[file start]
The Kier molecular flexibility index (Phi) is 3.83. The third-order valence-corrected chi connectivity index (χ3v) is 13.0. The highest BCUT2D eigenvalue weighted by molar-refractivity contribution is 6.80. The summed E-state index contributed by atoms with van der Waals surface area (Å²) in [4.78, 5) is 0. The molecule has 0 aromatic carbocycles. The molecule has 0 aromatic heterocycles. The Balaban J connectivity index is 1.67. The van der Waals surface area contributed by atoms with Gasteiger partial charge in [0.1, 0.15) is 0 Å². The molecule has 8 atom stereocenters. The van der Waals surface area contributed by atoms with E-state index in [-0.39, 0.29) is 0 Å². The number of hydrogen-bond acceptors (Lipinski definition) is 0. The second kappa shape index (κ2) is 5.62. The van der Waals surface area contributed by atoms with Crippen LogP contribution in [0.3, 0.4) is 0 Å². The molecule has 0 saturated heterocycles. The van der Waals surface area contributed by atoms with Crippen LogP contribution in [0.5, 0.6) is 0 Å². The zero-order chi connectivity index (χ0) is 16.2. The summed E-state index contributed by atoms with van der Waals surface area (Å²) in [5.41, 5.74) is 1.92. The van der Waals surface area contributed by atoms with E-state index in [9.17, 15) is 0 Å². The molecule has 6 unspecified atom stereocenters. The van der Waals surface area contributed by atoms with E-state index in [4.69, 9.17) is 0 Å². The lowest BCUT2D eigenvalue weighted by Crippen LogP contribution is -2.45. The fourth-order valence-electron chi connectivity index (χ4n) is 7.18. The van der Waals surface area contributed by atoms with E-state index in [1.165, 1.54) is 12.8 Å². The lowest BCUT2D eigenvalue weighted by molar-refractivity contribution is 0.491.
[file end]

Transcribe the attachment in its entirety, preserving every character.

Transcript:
The Kier molecular flexibility index (Phi) is 3.83. The third-order valence-corrected chi connectivity index (χ3v) is 13.0. The highest BCUT2D eigenvalue weighted by molar-refractivity contribution is 6.80. The summed E-state index contributed by atoms with van der Waals surface area (Å²) in [4.78, 5) is 0. The molecule has 0 aromatic carbocycles. The molecule has 0 aromatic heterocycles. The Balaban J connectivity index is 1.67. The van der Waals surface area contributed by atoms with Gasteiger partial charge in [0.1, 0.15) is 0 Å². The molecule has 8 atom stereocenters. The van der Waals surface area contributed by atoms with E-state index in [-0.39, 0.29) is 0 Å². The number of hydrogen-bond acceptors (Lipinski definition) is 0. The second kappa shape index (κ2) is 5.62. The van der Waals surface area contributed by atoms with Crippen LogP contribution in [0.3, 0.4) is 0 Å². The molecule has 0 saturated heterocycles. The van der Waals surface area contributed by atoms with Crippen LogP contribution in [0.5, 0.6) is 0 Å². The zero-order chi connectivity index (χ0) is 16.2. The summed E-state index contributed by atoms with van der Waals surface area (Å²) in [5.41, 5.74) is 1.92. The van der Waals surface area contributed by atoms with E-state index in [9.17, 15) is 0 Å². The molecule has 6 unspecified atom stereocenters. The van der Waals surface area contributed by atoms with E-state index in [4.69, 9.17) is 0 Å². The lowest BCUT2D eigenvalue weighted by Crippen LogP contribution is -2.45. The fourth-order valence-electron chi connectivity index (χ4n) is 7.18. The van der Waals surface area contributed by atoms with E-state index in [1.165, 1.54) is 12.8 Å². The lowest BCUT2D eigenvalue weighted by molar-refractivity contribution is 0.491.